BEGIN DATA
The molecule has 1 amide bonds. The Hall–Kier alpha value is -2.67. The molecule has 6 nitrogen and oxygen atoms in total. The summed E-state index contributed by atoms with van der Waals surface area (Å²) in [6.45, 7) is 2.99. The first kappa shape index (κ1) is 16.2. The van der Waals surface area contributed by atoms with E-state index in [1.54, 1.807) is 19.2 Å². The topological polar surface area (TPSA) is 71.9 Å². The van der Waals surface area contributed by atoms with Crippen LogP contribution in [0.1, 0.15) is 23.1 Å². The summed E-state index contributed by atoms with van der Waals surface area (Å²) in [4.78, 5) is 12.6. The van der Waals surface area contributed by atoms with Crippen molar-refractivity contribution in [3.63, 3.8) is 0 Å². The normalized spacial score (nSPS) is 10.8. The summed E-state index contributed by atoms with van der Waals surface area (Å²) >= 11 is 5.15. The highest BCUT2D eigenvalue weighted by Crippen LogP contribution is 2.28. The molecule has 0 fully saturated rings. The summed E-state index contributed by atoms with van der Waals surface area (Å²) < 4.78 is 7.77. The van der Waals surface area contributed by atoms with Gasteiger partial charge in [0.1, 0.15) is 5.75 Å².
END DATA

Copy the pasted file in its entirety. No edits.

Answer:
The molecule has 1 amide bonds. The Hall–Kier alpha value is -2.67. The molecule has 6 nitrogen and oxygen atoms in total. The summed E-state index contributed by atoms with van der Waals surface area (Å²) in [6.45, 7) is 2.99. The first kappa shape index (κ1) is 16.2. The van der Waals surface area contributed by atoms with E-state index in [1.54, 1.807) is 19.2 Å². The topological polar surface area (TPSA) is 71.9 Å². The van der Waals surface area contributed by atoms with Crippen LogP contribution in [0.1, 0.15) is 23.1 Å². The summed E-state index contributed by atoms with van der Waals surface area (Å²) in [4.78, 5) is 12.6. The van der Waals surface area contributed by atoms with Crippen molar-refractivity contribution in [3.63, 3.8) is 0 Å². The normalized spacial score (nSPS) is 10.8. The summed E-state index contributed by atoms with van der Waals surface area (Å²) >= 11 is 5.15. The highest BCUT2D eigenvalue weighted by Crippen LogP contribution is 2.28. The molecule has 0 fully saturated rings. The summed E-state index contributed by atoms with van der Waals surface area (Å²) < 4.78 is 7.77. The van der Waals surface area contributed by atoms with Gasteiger partial charge in [0.1, 0.15) is 5.75 Å².